Sanders and Clinton
Sen. Bernie Sanders and Hillary Clinton talk before the start of the first official Democratic debate of the 2016 presidential campaign in Las Vegas, Oct. 13, 2015. Both have received donations from media figures. MIKE BLAKE/REUTERS

UPDATE: February 11, 4:30 p.m. EST -- After the publication of this article, Gawker Media altered its policy on political donations from staffers per a memo from Exectuive Editor John Cook. Writers are now required to disclose their contributions.

UPDATE: February 10, 3:30 p.m. EST -- A representative of Business Insider referred IBT to the company's Conflict of Interest policy regarding one of its staffers' donation to Hillary Clinton.

Original story:

Media people are political animals like anyone else. Federal Election Commission filings reviewed by International Business Times show that, so far in this election season, everyone from C-suite executives to political reporters has handed money over to his or her favorite candidate. On the Democratic side, Hillary Clinton received far more money, chiefly from company executives hitting the $2,700 cap for individual contributions. At the same time, Sen. Bernie Sanders got some cash from a few political writers who cover him fairly often.

The bigwigs who maxed out their money to Clinton include celebrity feminist and recent Vice hire Gloria Steinem; Facebook co-founder Chris Hughes, owner-publisher of the New Republic; Michael Clinton, the president of Hearst; and a News Corp. executive duo made up of Joel Klein, executive VP, and Antoinette Bush, the company’s head of government affairs.

Also topping the Clinton list: Katharine Weymouth, former publisher of the Washington Post; Lynne Segall, SVP and publisher of the Hollywood Reporter; Roberta Myers, editor of Elle; and Lawrence Jacobs, Time Inc.’s general counsel.

Business Insider producer Chris Snyder gave a smaller amount to Clinton of $250 last October. When asked for comment, a spokesperson for BI referred IBT to its Conflict of Interest policy, which says that editorial staffers "with any responsibility for news should refrain from partisan political activity." The policy notes that "This activity also includes making any level of financial contribution to a partisan political campaign."

"The matters addressed by this code are sufficiently important that any lapse in judgment within the areas covered here may be considered serious enough to warrant discipline up to and including dismissal," the BI policy says.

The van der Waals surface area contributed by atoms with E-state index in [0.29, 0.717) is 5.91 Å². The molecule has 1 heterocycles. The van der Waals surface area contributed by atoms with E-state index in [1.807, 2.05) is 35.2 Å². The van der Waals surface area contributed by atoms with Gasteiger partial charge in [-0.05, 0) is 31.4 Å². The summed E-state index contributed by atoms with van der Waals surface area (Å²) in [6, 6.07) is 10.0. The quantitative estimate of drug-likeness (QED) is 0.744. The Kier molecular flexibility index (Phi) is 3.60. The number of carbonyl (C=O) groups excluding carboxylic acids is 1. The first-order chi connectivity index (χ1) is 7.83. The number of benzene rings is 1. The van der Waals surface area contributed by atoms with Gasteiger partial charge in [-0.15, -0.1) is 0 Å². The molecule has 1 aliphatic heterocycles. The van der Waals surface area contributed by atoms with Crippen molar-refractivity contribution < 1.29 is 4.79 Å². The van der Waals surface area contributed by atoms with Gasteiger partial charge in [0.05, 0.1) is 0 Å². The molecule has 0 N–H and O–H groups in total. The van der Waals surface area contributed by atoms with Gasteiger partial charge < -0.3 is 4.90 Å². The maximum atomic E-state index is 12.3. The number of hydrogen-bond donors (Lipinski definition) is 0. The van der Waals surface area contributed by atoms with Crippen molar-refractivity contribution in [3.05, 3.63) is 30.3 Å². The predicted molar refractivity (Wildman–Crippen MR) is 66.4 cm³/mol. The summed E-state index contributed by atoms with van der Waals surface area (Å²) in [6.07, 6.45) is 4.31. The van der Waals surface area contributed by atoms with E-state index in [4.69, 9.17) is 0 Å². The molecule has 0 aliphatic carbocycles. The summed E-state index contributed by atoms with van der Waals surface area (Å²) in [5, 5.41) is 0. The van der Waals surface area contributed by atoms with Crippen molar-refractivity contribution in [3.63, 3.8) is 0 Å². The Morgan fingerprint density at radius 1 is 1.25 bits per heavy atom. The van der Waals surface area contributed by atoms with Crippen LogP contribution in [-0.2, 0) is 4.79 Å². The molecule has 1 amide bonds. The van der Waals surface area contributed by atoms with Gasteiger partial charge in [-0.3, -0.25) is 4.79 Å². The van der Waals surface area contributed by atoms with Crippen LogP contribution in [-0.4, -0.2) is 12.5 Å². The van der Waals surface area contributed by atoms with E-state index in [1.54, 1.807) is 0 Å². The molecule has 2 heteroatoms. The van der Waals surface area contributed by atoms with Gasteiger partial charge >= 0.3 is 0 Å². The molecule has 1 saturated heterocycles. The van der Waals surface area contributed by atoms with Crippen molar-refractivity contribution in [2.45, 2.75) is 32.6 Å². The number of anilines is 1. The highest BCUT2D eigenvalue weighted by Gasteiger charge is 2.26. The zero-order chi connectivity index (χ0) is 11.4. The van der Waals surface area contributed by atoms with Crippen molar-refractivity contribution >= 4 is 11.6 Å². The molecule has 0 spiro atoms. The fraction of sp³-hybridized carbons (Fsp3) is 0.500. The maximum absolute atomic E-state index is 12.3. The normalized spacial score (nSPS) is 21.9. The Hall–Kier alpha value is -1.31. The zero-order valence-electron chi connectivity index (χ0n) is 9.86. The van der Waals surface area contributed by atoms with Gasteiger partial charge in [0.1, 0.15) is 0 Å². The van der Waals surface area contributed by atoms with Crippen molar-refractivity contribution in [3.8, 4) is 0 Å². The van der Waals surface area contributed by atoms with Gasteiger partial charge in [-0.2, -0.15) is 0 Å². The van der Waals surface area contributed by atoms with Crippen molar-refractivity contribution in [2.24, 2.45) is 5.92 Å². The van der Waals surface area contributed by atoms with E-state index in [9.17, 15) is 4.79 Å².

Sanders’ coffers, meanwhile, have seen nothing like that kind of executive firepower, but the Vermont senator did score a few donations from writers and reporters. Gawker’s Ashley Feinberg, who writes about politics and frequently about Sanders in particular, gave him a total of $510 through several donations last year. Feinberg’s posts on Gawker do not disclose that she has given money to the candidate, including those published after the donations.

Gawker editor-in-chief Alex Pareene told IBT that the company has no formal policy on political donations. “We don't pretend to be objective, so I don't think it's a huge deal. Actually, ‘Disclosure: Here are all the doomed candidates we have supported’ would be a good post.”

Another Sanders donor is Paste magazine’s Shane Ryan, who gave a total of $60 last September. Ryan doesn’t disclose the donation in his writing either, though he has published several posts showing what you might call unapologetic support of the candidate.

“After Sanders' Big Win in New Hampshire, Establishment Figures Want to Scare You with Superdelegates. Here's Why It's Bull---t,” reads one. “Hillary Clinton's Internet Supporters Desperately Want This Campaign to be about Sexism,” reads another .

Paste Magazine’s editor-in-chief Josh Jackson echoed Pareene on editorial policy.

“We don't have any prohibitions on our writers publicly contributing to campaigns. Though we do encourage transparency, we don't believe our writers give up their rights as public citizens,” Jackson told IBT in an email. “Conflict of interest stems from personal ties to the subject or the possibility of financial or political gain. Most of our political writing is opinion-based, and the point of view of the writer is going to come through in the piece. For example, Shane Ryan doesn't pretend to be anything but a Bernie Sanders supporter and has stated several times on Paste that he's given to the Sanders campaign.”

Lastly, Wonkette’s Marty Kelley, alias “Doktor Zoom,” gave Sanders a small donation of $35 last September, which is not disclosed in his posts on Sanders.

There’s no formal industry standard against political journalists contributing to a candidate, though some will tell you it’s frowned upon as a breach of professional etiquette, and flat-out unethical if the donation is not disclosed. The Society of Professional Journalists’ Ethics Committee says journalists should generally avoid donating money to candidates or engaging in political activity of any sort. The organization’s Code of Ethics cautions against conflicts of interest, “real or perceived.”

Keith Olbermann, a former talking head for MSNBC, not a reporter, was indefinitely suspended in 2010 for making three donations to Democratic candidates during that year’s election cycle and thereby violating “NBC News policy and standards.”

The same rigor was not in place at Fox News Channel when Sean Hannity, another talking head and the channel’s liaison to the GOP, was caught donating $5,000 to then-Rep. Michele Bachmann’s political action committee without disclosing it. (His wife kicked in another $5,000.) Hannity did disclose on his radio show that he donated $4,800 to the failed congressional bid of a childhood friend.